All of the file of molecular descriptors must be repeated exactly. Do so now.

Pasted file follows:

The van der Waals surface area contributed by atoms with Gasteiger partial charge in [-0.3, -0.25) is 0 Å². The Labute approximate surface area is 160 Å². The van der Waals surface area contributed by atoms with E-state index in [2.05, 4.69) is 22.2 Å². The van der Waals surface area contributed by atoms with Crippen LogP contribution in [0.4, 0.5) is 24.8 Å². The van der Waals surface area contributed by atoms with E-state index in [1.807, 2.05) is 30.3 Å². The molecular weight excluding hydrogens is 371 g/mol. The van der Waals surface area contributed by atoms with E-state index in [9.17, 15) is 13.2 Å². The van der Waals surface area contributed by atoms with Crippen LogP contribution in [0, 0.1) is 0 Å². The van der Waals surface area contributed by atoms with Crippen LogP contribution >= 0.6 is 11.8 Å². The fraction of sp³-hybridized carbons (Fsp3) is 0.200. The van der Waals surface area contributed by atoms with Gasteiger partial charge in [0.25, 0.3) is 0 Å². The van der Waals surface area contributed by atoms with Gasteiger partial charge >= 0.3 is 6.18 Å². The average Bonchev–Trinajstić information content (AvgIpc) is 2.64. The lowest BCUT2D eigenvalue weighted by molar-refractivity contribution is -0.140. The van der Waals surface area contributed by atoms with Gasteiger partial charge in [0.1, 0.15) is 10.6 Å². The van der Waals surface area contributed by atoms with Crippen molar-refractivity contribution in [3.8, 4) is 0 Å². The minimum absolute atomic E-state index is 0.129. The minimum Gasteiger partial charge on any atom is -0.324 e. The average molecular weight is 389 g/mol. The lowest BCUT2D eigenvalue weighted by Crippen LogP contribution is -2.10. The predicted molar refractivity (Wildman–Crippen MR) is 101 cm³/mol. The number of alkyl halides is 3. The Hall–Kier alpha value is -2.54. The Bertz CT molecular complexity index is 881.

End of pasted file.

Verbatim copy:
The van der Waals surface area contributed by atoms with Gasteiger partial charge in [-0.3, -0.25) is 0 Å². The Labute approximate surface area is 160 Å². The van der Waals surface area contributed by atoms with E-state index in [2.05, 4.69) is 22.2 Å². The van der Waals surface area contributed by atoms with Crippen LogP contribution in [0.4, 0.5) is 24.8 Å². The van der Waals surface area contributed by atoms with E-state index in [1.807, 2.05) is 30.3 Å². The molecular weight excluding hydrogens is 371 g/mol. The van der Waals surface area contributed by atoms with E-state index in [9.17, 15) is 13.2 Å². The van der Waals surface area contributed by atoms with Crippen LogP contribution in [0, 0.1) is 0 Å². The van der Waals surface area contributed by atoms with Crippen LogP contribution >= 0.6 is 11.8 Å². The fraction of sp³-hybridized carbons (Fsp3) is 0.200. The van der Waals surface area contributed by atoms with Gasteiger partial charge in [0.25, 0.3) is 0 Å². The van der Waals surface area contributed by atoms with Gasteiger partial charge >= 0.3 is 6.18 Å². The average Bonchev–Trinajstić information content (AvgIpc) is 2.64. The lowest BCUT2D eigenvalue weighted by molar-refractivity contribution is -0.140. The van der Waals surface area contributed by atoms with Gasteiger partial charge in [0.1, 0.15) is 10.6 Å². The van der Waals surface area contributed by atoms with Crippen molar-refractivity contribution in [3.8, 4) is 0 Å². The minimum absolute atomic E-state index is 0.129. The minimum Gasteiger partial charge on any atom is -0.324 e. The average molecular weight is 389 g/mol. The lowest BCUT2D eigenvalue weighted by Crippen LogP contribution is -2.10. The predicted molar refractivity (Wildman–Crippen MR) is 101 cm³/mol. The number of alkyl halides is 3. The Hall–Kier alpha value is -2.54. The Bertz CT molecular complexity index is 881.